Oh brother, where are thou?

By Adrian Burgos Jr.
Updated: March 14, 2010

ILLINOIS — Torii Hunter says he’s not racist; his comments were taken out of context in the USA Today article that appeared on this past Wednesday as part of a roundtable series on how to improve baseball.

What did he say? “People see dark faces out there, and the perception is that they’re African American … They’re not us. They’re impostors.”

He then clarified: “Even people I know come up and say, ‘Hey, what color is Vladimir Guerrero? Is he a black player?’ I say, ‘Come on, he’s Dominican. He’s not black.'”

Now, Mister Hunter wants us to understand he meant no ill-will by his comment, but he is not apologizing. “I’m not apologizing to nobody because I didn’t do anything,” Hunter told Los Angeles Times sportswriter Mike DiGiovanna.

“I didn’t say anything like that…. I’m upset…. And people wonder why athletes don’t talk to the media. … They took one negative thing and ran with it.”

Torii was just trying to illuminate a problem that Major League Baseball has had in attracting (and developing) “black” talent.

His motivation apparently is to get MLB to invest more in baseball in African American communities; part of the problem here is that Hunter is defining black just to mean African Americans and thereby exclude black Latinos

So, in seeking to shed light on one problem, Hunter has cast a spotlight on another, one that is a perhaps longer-lingering matter that afflicts not just baseball but U.S. society as a whole: how to talk about Latinos and race, and, even more challenging, what to do with Afro-Latinos.

Indeed, this issue is not a recent one when it comes to baseball, Latinos, and racial matters. And Torii is not alone in lacking the language and historical understanding of how we got here in U.S.

professional baseball.

As I wrote in my book Playing America’s Game: Baseball, Latinos, and the Color Line, there is a long history of black Latinos experiencing racism and discrimination in U.S. professional baseball.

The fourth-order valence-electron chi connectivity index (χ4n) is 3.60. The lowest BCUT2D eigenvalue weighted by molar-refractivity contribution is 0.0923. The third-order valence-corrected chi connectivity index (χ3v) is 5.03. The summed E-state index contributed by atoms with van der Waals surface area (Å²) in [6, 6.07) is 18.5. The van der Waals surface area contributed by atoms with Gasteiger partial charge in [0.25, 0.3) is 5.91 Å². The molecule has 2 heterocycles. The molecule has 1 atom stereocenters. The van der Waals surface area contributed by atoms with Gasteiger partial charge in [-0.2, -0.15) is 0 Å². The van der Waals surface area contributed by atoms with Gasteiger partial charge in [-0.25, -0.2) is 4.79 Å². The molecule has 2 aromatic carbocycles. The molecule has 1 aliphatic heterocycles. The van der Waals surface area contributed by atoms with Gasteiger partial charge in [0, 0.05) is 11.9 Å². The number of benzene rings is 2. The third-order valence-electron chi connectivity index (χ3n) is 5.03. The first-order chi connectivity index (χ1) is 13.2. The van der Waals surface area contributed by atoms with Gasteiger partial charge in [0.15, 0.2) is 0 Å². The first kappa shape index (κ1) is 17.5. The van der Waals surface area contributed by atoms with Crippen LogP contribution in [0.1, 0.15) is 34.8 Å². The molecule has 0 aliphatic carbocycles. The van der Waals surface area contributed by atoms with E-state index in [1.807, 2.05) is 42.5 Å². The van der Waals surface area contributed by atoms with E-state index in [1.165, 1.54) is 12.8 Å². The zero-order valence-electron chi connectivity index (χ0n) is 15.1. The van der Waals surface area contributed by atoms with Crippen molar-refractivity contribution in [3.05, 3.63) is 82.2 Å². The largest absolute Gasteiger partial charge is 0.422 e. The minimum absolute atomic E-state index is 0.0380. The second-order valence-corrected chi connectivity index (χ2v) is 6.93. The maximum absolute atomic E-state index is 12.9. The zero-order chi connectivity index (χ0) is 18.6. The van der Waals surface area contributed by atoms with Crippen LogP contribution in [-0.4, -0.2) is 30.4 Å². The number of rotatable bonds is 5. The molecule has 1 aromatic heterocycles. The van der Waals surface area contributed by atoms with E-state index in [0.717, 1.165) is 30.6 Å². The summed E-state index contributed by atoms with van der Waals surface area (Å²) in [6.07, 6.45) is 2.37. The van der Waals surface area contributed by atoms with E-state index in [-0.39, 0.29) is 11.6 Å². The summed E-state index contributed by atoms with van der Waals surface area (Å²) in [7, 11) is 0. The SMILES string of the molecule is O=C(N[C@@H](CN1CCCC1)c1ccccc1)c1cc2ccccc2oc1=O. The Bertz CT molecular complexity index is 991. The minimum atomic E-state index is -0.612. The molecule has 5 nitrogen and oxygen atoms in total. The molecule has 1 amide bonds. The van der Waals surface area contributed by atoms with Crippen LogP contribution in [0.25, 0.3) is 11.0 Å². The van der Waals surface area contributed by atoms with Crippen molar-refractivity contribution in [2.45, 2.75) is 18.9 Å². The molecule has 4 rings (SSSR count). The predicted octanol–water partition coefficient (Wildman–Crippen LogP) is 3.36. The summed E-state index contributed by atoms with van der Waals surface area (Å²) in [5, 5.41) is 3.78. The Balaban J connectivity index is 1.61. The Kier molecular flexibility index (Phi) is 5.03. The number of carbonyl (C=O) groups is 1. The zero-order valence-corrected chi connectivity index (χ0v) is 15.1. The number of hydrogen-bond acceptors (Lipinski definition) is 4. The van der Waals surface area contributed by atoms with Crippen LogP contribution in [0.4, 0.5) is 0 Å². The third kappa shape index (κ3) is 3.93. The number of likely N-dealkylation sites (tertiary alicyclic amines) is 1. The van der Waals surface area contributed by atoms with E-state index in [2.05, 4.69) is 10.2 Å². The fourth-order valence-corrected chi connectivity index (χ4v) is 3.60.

The overwhelming majority of Latinos played in the Negro Leagues versus the Major Leagues (by approximately a 5-1 ratio) before Jackie Robinson initiated the dismantling of the color line.

Once the wall of separation began to crumble, black Latinos such as Orestes “Minnie” Miñoso or Vic Power recount at times being ostracized by African American teammates for not being black (or “black enough”).

Even the great Roberto Clemente dealt with that, and once stated to a sportswriter that he was a double n—- because he was black and because he was Puerto Rican (Latino).

So, part of the problem as Hunter’s words bear out (as did Gary Sheffield a few years back), is that there remains an incapacity on the part of African Americans and white Americans in how to distinguish between ethnicity (African American or Latino) and race (black) or the complexities of how identities intersect (e.g., Afro-Latino).

But even to Torii’s point about MLB lack of investment in US urban centers, this issue does not just affect blacks as he defines it. It also affects U.S.-born Latinos.

The data bears this out: You are much more likely to make it to MLB if you are a foreign-born Latino playing baseball than a U.S. born Latino, and even the percentage of Puerto Ricans, who are US citizens, has declined over the past two decades.

Finally, it must be noted that Torii’s words are not the only affront here.

USA Today’s roundtable of eight experts included managers, players, agents, scouts, and team execs but not a single Latino, U.S. or foreign born; this although, when combined, Latinos today represent close to a third of MLB players.

This exclusion is typical of English-language media and not just of sportswriters — recall the lack of Latino talking heads in the mainstream media’s coverage of the Presidential campaign.

Too often Latinos are shut out, not given the opportunity to have a voice in such discussions, but rather are the subject of the calls for reforms. In this instance, USA Today is approaching a 21st century problem with a 1960s approach of calling in just white and black experts.

Yet, Latinos have long been a part of America’s game, since the 1870s: Esteban Bellán and Vincent Nava participated before organized baseball formed its color line; a few were escorted into the segregated Majors by white team and league officials (e.g. Washington Senators’ Clark Griffith and Joe Cambria) while the majority including the likes of Martin Dihigo, Cristobal Torriente, and José Mendez participated in the Negro Leagues; and others like Minnie Miñoso and Ozzie Virgil pioneered integration on different Major League teams in the 1950s.

The problem remains is how to reconcile the economic imperatives of talent-seeking MLB organizations to acquire foreign-born Latino talent and these same organizations’ unwillingness to invest in and cultivate baseball in the United States (especially its urban centers).

The national pastime has become predominantly a middle-class sport.

And that is a discussion from which Latinos ought not to be shut out of.